Global climate models (GCMs) predict warming in response to increasing greenhouse gases, partly due to decreased tropical low-level cloud cover and reflectance. We use satellite observations that discriminate stratocumulus (Sc) from shallow cumulus (Cu) clouds to separately evaluate their sensitivity to warming and constrain the tropical contribution to low-cloud feedback. We find an observationally inferred low-level feedback two times smaller than a previous estimate.
Much of climate science is viewed as a signal-to-noise problem and the field has many statistical methods for extracting the signal of interest. Here, we argue that artificial neural networks (ANNs) are an additional useful tool for the “climate toolbox”.
This presentation will cover ongoing research on marine cold air outbreaks (CAOs). This research is part of the multi-year NASA EVS-3 field campaign ACTIVATE that is devoting more than half its resources to a process-study focus on CAOs during wintertime and shoulder seasons off the mid-Atlantic coast. CAOs drastically affect the local energy budget by forming a (nearly) overcast deck consisting of roll-like boundary layer (BL) clouds that typically transition into a broken, open-cellular cloud field downwind. State-of-the-art earth system and weather forecast models struggle to faithfully represent CAOs and their radiative effects.
Kathleen Schiro is an Assistant Professor in the Department of Environmental Sciences at the University of Virginia. Prof. Schiro earned her B.A. in Earth and Planetary Science at Johns Hopkins University in 2011 and her PhD in Atmospheric and Oceanic Sciences at the University of California, Los Angeles in 2017. Prior to joining the faculty at UVA, Prof. Schiro was a postdoctoral scholar at the Jet Propulsion Laboratory, California Institute of Technology. As an atmospheric scientist, she specializes in studying clouds, convection, and precipitation across scales in the tropics using field campaign data, satellite observations, and climate models.
The 2017 Decadal Survey recommended the planetary boundary layer (PBL) as a high priority incubation measurement. To support agency efforts in PBL mission planning, the Global Modeling and Assimilation Office (GMAO) is increasing its focus on data assimilation and physical parameterization of the boundary layer in the GEOS modeling system.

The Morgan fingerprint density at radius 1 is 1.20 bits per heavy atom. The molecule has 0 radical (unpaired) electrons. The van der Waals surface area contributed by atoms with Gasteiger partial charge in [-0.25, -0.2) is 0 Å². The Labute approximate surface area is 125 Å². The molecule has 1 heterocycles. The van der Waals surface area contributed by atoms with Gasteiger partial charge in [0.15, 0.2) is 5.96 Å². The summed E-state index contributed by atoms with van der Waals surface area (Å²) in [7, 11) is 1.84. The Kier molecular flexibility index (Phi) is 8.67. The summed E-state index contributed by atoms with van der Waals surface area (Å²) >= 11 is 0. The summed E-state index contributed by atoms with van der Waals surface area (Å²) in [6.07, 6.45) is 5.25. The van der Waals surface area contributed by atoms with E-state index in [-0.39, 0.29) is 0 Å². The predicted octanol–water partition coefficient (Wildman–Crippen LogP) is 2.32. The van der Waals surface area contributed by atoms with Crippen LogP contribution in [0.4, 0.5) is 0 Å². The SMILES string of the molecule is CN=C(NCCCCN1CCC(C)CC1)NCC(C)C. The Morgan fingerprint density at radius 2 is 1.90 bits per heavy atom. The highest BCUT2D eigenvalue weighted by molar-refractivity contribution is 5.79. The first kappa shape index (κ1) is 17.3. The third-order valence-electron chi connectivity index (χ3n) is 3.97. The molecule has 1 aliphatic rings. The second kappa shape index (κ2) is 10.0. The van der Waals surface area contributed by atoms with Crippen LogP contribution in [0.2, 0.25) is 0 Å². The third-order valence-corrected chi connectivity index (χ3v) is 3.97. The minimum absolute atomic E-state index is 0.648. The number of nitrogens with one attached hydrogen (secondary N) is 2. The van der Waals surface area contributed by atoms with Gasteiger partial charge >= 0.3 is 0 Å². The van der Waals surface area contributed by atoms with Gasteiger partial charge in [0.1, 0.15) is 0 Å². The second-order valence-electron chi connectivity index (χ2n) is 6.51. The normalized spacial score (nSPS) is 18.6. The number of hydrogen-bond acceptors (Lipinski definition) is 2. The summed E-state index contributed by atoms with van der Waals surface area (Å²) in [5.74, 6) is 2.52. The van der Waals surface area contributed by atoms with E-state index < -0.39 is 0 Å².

The title for my talk is taken from the 2009 National Academy Committee report “Observing the Weather and Climate from the Ground Up: A Nationwide Network of Networks” that made the case for a thermodynamic profiling of the immediate atmospheric layer (Planetary Boundary layer or PBL) we influence.
At least seven major wildfires were burning across California as early as ~10:30 AM local time on 20 August 2020.
This talk will begin with an overview of recent development in the NASA GISS General Circulation Model (GISS-E3 GCM, currently about to be submitted to CMIP6).
An accurate assessment of both how Earth’s climate is changing and which physical processes and feedbacks are driving those changes requires highly accurate and stable measurements, stable retrieval algorithms, and measurements with sufficient information content for climate change detection and attribution.
This presentation will cover multiple aspects of my research on Earth's energy balance and planetary heat uptake. We will discuss different approaches to estimate Earth’s energy imbalance (EEI) including the assessment of the contemporary sea level budget using Argo, altimetry and GRACE/GRACE-FO observations.
Aerosols continue to be responsible for the largest uncertainty in determining the anthropogenic radiative forcing of the climate. To both reconcile the large range in satellite-based estimates of the aerosol direct radiative effect (DRE, the direct interaction with solar radiation by all aerosols) and to optimize the design of future observing systems, we build a framework for assessing uncertainty in aerosol DRE and the aerosol direct radiative forcing (DRF, the radiative effect of just anthropogenic aerosols, RF_ari).
Tomography aims to recover a three-dimensional (3D) density map of a medium or an object. In medical imaging, it is extensively used for diagnostics via X-ray computed tomography (CT). Optical diffusion tomography is an alternative to X-ray CT that uses multiple scattered light to deliver coarse density maps for soft tissues.